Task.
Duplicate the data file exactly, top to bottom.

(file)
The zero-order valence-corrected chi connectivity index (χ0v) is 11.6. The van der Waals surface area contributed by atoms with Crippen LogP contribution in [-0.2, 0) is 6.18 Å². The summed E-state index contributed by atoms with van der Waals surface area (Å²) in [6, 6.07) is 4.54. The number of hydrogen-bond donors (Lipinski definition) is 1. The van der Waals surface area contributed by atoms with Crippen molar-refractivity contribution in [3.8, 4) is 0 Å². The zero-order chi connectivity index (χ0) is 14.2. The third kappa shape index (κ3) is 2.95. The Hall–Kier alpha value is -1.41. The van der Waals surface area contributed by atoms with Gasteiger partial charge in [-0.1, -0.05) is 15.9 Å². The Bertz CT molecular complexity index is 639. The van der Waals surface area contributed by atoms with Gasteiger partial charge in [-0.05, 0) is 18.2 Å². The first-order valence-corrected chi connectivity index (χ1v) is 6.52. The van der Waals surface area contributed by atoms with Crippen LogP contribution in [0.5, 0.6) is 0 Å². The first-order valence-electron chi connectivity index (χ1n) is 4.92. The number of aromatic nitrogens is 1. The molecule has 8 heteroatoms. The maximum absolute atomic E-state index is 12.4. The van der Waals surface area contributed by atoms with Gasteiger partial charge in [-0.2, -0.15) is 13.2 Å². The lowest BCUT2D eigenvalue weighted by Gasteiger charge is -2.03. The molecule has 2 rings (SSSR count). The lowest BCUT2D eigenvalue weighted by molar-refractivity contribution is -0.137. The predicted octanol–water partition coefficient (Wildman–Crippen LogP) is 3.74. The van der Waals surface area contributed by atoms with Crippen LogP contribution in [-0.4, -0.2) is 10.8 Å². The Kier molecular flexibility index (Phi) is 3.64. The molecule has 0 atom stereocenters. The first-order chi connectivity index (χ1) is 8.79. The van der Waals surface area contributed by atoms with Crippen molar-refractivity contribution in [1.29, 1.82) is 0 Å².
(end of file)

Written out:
The zero-order valence-corrected chi connectivity index (χ0v) is 11.6. The van der Waals surface area contributed by atoms with Crippen LogP contribution in [-0.2, 0) is 6.18 Å². The summed E-state index contributed by atoms with van der Waals surface area (Å²) in [6, 6.07) is 4.54. The number of hydrogen-bond donors (Lipinski definition) is 1. The van der Waals surface area contributed by atoms with Crippen molar-refractivity contribution in [3.8, 4) is 0 Å². The zero-order chi connectivity index (χ0) is 14.2. The third kappa shape index (κ3) is 2.95. The Hall–Kier alpha value is -1.41. The van der Waals surface area contributed by atoms with Gasteiger partial charge in [-0.1, -0.05) is 15.9 Å². The Bertz CT molecular complexity index is 639. The van der Waals surface area contributed by atoms with Gasteiger partial charge in [-0.05, 0) is 18.2 Å². The first-order valence-corrected chi connectivity index (χ1v) is 6.52. The van der Waals surface area contributed by atoms with Crippen LogP contribution in [0.5, 0.6) is 0 Å². The first-order valence-electron chi connectivity index (χ1n) is 4.92. The number of aromatic nitrogens is 1. The molecule has 8 heteroatoms. The maximum absolute atomic E-state index is 12.4. The van der Waals surface area contributed by atoms with Gasteiger partial charge in [-0.2, -0.15) is 13.2 Å². The lowest BCUT2D eigenvalue weighted by Gasteiger charge is -2.03. The molecule has 2 rings (SSSR count). The lowest BCUT2D eigenvalue weighted by molar-refractivity contribution is -0.137. The predicted octanol–water partition coefficient (Wildman–Crippen LogP) is 3.74. The van der Waals surface area contributed by atoms with Crippen LogP contribution in [-0.4, -0.2) is 10.8 Å². The Kier molecular flexibility index (Phi) is 3.64. The molecule has 0 atom stereocenters. The first-order chi connectivity index (χ1) is 8.79. The van der Waals surface area contributed by atoms with Crippen molar-refractivity contribution in [1.29, 1.82) is 0 Å².